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Re: filmscanners: Pixels per inch vs DPI

Oh yes, we always check ambient to flash ratios when we shoot.  We do tend to do a lot of mixing of lights in our celebrity portraiture, so I'm well aware of the 5 stop increment.

On the other hand, we have been doing a lot of shooting (with studio strobes) at 1/500th of a second recently, and maybe my memory has been colored by the even greater loss of effective flash power with the extremely fast shutter speeds of late.  But again, don't go by what the manufacturers spec, try it yourself and see.

We are photographing 'The Chemical Brothers' this weekend for a magazine shoot, and if time permits, I will try to run a series of Polaroids, again, to double check my understanding.

Harvey Ferdschneider
partner, SKID photography, NYC

Dave King wrote:


Sorry for the stupid question, but have you done this test in an
"effectively" dark room?  Perhaps you're seeing ambient light begin to
contribute to exposure?  For ambient light not to have any effect on
exposure it should be at least 5 stops below the working setting.

I thought the longest flash durations were in the neighborhood of
1/500th sec.  I don't recall seeing exposure differences at shutter
speeds 1/250 or slower where ambient light isn't a factor.


----- Original Message -----
From: SKID Photography <skid@bway.net>
To: <filmscanners@halftone.co.uk>
Sent: Wednesday, October 31, 2001 3:26 AM
Subject: Re: filmscanners: Pixels per inch vs DPI

> "B.Rumary" wrote:
> > Austin Franklin wrote:
> > > > As many people probably realize, in a typical rear
curtain/focal plane
> > > > film cameras (as most 35mm SLRs are), any shutter speed beyond
> > > > maximum flash synch shutter speed exposes the film via a
moving slit
> > > > opening between the shutter curtains.
> > >
> > > I know what you say CAN be certainly true for the highest speeds
of some
> > > cameras, but I did not know it was specifically related to the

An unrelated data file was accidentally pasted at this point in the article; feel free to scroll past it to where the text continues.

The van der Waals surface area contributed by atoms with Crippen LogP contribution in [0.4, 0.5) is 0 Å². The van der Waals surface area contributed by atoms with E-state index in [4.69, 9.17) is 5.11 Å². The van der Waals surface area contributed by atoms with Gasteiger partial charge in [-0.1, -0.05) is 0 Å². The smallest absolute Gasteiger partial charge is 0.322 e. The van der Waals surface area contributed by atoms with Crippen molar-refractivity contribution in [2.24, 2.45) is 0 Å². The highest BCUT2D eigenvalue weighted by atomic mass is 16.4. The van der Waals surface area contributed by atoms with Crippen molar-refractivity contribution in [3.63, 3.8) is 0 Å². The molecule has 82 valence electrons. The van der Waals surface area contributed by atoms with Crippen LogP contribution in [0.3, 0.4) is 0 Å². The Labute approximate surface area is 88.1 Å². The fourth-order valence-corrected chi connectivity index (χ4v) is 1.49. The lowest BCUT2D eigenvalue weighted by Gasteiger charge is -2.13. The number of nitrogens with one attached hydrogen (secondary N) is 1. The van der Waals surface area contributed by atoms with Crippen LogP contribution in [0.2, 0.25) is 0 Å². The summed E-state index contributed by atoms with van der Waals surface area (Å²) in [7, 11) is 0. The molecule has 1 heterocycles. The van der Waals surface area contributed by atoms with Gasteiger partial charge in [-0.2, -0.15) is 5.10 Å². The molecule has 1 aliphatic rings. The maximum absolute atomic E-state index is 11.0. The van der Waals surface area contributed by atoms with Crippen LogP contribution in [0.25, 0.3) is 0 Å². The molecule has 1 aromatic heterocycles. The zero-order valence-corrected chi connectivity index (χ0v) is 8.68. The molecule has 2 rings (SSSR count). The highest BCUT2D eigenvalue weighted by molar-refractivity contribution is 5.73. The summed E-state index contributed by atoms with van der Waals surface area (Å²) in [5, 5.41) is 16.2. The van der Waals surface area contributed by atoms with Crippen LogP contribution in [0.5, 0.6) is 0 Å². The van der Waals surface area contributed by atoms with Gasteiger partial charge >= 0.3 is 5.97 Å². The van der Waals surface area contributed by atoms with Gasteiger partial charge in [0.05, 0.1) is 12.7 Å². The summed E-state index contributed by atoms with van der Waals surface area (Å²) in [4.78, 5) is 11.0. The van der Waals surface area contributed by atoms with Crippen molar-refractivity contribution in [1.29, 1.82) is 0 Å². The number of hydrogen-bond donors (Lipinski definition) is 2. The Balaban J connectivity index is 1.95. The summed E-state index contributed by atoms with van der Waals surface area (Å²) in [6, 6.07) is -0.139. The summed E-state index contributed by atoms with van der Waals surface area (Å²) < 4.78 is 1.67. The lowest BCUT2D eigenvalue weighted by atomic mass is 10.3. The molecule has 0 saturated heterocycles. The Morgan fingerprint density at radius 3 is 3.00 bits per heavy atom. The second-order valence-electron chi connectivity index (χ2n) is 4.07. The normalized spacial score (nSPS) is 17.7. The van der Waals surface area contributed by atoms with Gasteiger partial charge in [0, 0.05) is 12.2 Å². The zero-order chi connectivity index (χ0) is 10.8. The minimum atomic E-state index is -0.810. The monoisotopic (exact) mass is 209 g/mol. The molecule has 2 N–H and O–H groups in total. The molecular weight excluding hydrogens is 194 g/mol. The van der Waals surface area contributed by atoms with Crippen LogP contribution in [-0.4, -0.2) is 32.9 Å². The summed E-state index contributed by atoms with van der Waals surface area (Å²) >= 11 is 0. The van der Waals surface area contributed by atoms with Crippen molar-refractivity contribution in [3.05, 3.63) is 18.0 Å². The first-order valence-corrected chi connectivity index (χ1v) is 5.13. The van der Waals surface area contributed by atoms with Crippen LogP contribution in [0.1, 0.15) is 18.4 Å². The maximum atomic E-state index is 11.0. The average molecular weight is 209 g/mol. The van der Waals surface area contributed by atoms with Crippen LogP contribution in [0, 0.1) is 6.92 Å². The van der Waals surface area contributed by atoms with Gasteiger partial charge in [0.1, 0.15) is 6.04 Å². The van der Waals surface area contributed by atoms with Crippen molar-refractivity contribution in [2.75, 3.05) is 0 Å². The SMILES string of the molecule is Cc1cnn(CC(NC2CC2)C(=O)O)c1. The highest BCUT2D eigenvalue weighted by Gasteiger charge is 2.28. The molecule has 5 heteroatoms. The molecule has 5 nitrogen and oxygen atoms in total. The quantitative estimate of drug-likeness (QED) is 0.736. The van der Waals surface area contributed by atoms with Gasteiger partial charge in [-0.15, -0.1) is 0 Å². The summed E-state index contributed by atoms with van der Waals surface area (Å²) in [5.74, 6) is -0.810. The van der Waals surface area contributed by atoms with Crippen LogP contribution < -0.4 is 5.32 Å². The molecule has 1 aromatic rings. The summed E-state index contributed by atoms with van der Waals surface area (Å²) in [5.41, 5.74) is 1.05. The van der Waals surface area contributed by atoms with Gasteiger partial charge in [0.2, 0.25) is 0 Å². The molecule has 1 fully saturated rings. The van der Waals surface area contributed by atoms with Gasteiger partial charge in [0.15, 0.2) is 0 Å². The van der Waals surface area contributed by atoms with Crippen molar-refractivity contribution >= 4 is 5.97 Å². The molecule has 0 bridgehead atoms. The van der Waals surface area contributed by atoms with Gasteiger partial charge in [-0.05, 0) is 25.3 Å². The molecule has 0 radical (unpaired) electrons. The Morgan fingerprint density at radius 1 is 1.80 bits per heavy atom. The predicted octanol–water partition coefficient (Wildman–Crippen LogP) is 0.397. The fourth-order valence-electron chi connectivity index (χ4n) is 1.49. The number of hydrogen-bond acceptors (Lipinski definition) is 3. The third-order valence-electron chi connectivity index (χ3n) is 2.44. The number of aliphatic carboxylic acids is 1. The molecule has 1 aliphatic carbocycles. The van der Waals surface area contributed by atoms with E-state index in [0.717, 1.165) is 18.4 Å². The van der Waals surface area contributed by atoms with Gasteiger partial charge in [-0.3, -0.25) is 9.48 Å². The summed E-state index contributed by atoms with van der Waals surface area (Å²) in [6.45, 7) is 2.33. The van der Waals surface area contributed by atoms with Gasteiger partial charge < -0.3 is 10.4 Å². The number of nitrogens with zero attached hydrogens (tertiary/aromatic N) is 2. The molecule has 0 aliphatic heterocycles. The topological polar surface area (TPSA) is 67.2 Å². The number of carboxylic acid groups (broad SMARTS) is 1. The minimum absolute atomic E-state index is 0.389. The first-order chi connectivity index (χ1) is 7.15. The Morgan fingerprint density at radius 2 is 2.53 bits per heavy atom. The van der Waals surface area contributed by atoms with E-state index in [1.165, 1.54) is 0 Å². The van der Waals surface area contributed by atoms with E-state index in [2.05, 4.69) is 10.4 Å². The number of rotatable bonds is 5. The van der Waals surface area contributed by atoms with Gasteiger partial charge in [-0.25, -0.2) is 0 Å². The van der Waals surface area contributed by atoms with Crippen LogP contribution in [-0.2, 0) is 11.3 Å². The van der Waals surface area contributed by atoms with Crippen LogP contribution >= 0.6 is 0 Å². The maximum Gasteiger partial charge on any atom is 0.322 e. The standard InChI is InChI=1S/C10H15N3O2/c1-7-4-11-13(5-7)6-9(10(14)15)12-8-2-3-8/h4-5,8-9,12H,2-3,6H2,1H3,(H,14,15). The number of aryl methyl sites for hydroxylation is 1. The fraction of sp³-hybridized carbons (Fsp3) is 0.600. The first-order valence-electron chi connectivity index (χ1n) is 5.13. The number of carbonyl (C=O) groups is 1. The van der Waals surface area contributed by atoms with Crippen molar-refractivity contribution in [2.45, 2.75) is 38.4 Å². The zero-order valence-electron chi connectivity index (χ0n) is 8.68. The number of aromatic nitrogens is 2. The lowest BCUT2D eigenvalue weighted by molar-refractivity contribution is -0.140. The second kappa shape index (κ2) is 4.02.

> > > speed...I believe it's more related to shutter design than
specifically tied
> > > to sync speed.  Would you mind citing a source for that
> > >
> > > That is certainly not the case with vertical shutters, which all
but one of
> > > my 35mm cameras have (Contaxes and Nikons), the exception being
my Leica M.
> > >
> > It _is_ related to the synch speed, because electronic flash is so
fast that
> > it needs the entire image area exposed when the flash goes off. If
the camera
> > speed is set above the synch speed, then the "moving slit" effect
means that
> > only that portion of the film exposed by the "slit" at the moment
of flash
> > will get the benefits of the flash. The "flash-lighted" area will
then be
> > correctly exposed, while the non-lit area will be heavily
> >
> > Note this only applies to electronic flash guns, which give very
> > duration flashes - typically 1/30,000 sec. The old fashioned flash
> > "burn" much more slowly and give light for long enough for the
"slit" to do
> > it's full run across the film.
> I think you will find that very few, if any, flashes are of such a
short duration.  It has been my experience
> that the difference between, a 250th, 125th and 60th of a second
exposure and almost any brand electronic
> flash will yield very different film exposures, no matter what type
of shutter you are using.
> Harvey Ferdschneiderpartne
> partner, SKID photography, NYC



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